Benjamin Baruch Woody
June 6, 2019 was the 75th anniversary of D-Day. As most of you probably know, this is the day that the Allied forces began the offensive push to defeat the German Army. This anniversary got me thinking about sacrifice, heroism, a generation that is quickly fading away, and it got me thinking about literature and art. Your library is chock full of World War II literature and movies. Without any research whatsoever, I would guess that there are more books about World War II in the Jackson County Public Library non-fiction section than any other subject. Wait…I forgot. There are way more diet books.
Today we are going to examine World War II literature and art through three sections. We will examine the narrative history literature, World War II fiction, and the movies of WW II. These are things that I can recommend because I have either read or watched them. This is not a comprehensive collection; it strictly stems from my own experience. One note: For the most part, this commentary will not touch on Holocaust literature. This is a bleak genre that I have extensively studied, and because of its importance and intellectual heft, it deserves its own blog.
My favorite narrative history of World War II is Rick Atkinson’s Liberation Trilogy. The first book is from 42-43 and follows the North Africa campaign. The second volume covers 43-44 and Sicily/Italy. The third volume runs through 1945 and covers Western Europe. This series is masterful. Atkinson is a diligent researcher and his characters come to life on the page. Any history buff will not be disappointed.
My favorite single volume is Stud Terkel’s “The Good War” : an Oral History of World War Two. Terkel spent many years collecting the stories of men and women who took part, in various capacities, in the War. This book is harrowing, heartbreaking, and, yet, strangely uplifting. It both breaks and restores your faith in humanity.
The book that I think might be the most important is William Shirer’s The Rise and Fall of the Third Reich. This book is not for the faint of heart. It is brutal, unflinching, and prophetic. The parallels with this book and certain current events is both uncanny and frightening. Everyone should read this book.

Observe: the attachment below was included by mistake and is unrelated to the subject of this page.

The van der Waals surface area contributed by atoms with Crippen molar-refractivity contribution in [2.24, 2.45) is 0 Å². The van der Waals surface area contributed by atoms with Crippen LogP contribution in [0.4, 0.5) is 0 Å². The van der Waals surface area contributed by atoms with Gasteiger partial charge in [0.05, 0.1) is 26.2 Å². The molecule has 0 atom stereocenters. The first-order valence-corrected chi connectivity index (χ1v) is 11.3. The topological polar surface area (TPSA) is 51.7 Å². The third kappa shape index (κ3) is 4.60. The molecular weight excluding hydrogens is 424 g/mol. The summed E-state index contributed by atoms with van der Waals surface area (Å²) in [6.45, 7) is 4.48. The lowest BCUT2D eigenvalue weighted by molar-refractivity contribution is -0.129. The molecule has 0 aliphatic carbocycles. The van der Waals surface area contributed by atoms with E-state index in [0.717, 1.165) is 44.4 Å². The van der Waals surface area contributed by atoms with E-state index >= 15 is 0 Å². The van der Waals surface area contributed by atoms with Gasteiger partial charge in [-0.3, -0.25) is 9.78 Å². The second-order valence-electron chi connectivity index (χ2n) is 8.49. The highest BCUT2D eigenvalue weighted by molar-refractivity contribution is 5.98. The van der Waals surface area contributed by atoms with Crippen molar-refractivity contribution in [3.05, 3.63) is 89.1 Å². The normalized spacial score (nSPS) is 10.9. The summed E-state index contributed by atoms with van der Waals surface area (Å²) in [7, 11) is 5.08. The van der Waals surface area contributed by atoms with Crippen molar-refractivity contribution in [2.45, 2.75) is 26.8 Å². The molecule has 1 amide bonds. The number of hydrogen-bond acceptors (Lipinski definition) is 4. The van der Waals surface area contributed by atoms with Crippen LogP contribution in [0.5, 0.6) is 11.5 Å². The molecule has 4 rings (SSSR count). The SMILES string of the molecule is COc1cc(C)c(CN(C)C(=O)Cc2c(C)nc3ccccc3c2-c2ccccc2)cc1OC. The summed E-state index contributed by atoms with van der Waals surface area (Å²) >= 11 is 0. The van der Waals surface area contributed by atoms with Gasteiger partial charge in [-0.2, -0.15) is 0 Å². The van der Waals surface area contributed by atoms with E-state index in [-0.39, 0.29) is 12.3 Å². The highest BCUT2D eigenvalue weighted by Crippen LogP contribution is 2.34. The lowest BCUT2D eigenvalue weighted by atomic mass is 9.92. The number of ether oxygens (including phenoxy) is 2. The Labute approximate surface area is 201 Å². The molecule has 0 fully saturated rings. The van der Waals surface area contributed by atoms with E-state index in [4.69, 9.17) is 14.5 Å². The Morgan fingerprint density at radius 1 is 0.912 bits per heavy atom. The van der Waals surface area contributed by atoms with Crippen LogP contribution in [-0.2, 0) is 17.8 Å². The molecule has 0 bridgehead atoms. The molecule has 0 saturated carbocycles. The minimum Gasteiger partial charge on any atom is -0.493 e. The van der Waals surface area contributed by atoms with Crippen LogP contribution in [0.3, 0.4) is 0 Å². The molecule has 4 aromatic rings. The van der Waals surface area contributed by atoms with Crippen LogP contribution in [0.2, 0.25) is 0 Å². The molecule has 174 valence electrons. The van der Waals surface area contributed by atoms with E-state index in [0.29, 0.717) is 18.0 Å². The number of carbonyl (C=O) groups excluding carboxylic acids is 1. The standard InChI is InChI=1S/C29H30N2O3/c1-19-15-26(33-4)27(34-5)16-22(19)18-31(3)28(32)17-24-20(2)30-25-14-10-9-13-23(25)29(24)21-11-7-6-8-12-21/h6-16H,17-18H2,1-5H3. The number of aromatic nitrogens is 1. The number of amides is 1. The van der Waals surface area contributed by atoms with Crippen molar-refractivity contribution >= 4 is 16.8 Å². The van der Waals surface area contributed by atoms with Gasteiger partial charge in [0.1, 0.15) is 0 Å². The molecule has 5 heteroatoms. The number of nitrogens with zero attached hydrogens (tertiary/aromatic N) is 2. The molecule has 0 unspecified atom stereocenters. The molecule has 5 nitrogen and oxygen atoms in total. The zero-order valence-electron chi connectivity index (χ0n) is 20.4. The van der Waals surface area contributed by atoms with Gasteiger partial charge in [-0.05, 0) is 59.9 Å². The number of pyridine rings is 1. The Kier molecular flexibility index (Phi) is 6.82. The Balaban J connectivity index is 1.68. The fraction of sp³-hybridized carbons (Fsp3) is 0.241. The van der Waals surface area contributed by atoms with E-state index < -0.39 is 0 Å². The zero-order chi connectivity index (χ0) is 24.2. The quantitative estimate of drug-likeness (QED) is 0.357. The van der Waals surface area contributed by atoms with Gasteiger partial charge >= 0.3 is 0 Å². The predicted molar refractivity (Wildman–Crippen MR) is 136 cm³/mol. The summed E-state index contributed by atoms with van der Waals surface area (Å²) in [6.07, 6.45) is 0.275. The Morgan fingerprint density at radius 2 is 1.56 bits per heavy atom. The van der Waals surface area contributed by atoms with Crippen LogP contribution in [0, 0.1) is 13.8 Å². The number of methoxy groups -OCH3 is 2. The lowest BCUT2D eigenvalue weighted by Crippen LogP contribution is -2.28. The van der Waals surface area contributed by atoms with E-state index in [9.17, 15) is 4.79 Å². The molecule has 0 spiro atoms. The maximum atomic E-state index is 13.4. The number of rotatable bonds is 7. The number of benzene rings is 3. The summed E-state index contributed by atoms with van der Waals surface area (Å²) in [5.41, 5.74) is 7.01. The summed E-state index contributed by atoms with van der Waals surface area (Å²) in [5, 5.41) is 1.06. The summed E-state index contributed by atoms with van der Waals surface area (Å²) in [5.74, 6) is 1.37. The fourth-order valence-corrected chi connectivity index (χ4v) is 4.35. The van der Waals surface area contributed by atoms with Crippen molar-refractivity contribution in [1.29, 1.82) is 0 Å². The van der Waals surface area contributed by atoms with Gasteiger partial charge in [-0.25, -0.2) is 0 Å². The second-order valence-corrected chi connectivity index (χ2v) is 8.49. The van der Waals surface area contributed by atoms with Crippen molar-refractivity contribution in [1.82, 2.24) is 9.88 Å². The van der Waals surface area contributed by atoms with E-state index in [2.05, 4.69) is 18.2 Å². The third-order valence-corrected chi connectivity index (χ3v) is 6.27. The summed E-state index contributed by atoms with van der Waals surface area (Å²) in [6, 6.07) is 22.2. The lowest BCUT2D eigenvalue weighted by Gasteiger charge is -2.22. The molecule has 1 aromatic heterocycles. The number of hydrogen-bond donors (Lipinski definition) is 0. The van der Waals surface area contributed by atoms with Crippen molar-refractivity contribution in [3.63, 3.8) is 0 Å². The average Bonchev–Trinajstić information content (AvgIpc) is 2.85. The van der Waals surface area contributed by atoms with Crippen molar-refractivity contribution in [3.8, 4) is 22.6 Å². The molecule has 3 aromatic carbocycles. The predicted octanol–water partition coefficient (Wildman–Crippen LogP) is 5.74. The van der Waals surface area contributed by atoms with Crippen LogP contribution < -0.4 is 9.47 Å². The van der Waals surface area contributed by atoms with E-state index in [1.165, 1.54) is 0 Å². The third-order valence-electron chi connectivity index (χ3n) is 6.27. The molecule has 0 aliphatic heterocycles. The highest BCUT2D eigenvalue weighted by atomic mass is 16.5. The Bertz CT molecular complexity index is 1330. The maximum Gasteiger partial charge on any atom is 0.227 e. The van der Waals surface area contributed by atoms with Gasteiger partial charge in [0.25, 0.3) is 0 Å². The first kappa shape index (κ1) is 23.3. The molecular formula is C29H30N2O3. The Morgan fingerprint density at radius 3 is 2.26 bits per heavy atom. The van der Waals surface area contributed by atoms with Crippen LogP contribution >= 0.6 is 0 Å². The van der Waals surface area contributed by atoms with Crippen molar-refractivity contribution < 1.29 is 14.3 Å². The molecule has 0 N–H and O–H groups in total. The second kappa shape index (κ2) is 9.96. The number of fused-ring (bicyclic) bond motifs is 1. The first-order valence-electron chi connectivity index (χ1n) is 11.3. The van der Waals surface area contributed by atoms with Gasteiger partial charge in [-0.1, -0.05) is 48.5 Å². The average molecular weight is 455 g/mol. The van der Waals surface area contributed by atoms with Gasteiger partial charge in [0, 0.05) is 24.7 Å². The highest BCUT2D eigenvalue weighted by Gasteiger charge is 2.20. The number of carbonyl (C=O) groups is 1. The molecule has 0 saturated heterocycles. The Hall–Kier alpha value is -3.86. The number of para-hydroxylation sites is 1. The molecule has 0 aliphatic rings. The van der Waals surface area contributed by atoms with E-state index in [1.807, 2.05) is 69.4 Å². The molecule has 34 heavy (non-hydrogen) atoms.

Here are some more non-fiction history books that I recommend:
- The Second World Wars : how the first global conflict was fought and won by Victor Davis Hanson. Hanson is one of my favorite historians (his work on the Peloponnesian Wars is a masterpiece) and his books are always full of interesting ideas.
- Unbroken : a World War II story of survival, resilience, and redemption by Laura Hillenbrand. Laura Hillenbrand is quite simply a genius. She and Michael Lewis are the two greatest living non-fiction writers in the English Language. Read both of her books and pray to the Library gods that she is working on another.
- Inferno : the world at war, 1939-1945 by Max Hastings. Hastings is just a joy. You could learn much about modern warfare just reading Max Hastings. He has written comprehensive histories of every war from WW I through Vietnam.
James Jones’ From Here To Eternity is my favorite WW II work of fiction and one of my favorite novels ever. Closely based on Jones’ own experiences at Pearl Harbor and the South Pacific, this novel is not so much a picture of the War (it mostly takes place before the attack on Pearl Harbor) as it is an examination of the Army, of the struggle of a generation to come to grips with their own boredom (obviously this will change in a hurry), and a haunting tribute to all of broken humanity. There is a quiet dignity in Jones’ bewildered characters. They struggle without knowing why. They remind me of Camus’ Sisyphus. The sequel to Eternity, The Thin Red Line, is also excellent.
The comic masterpiece of an age, Catch-22 by Joseph Heller must be read. This book will send you into stitches. The absurdity of it; the sheer madness of bureaucracy. This novel has it all and it is serious when it needs to be. I spent 5 years in the Army and was a part of two wars. No other piece of art comes as close to the real experience of the military as this novel. Read it and weep with laughter.
Many people love Norman Mailer’s The Naked and the Dead. I think that it is just ok but I will include it because Mailer does loom large over the literature that came after the War. He is a Heavy, but I always found him bloated.
There is no shortage of WW II films. There are literally thousands. I consider Schindler’s List the greatest movie ever made (although it is not my favorite). It may be the most powerful work of art I have ever experienced. Steven Spielberg is very good at WW II movies. Below is a list of films and series that I personally love (in no particular order).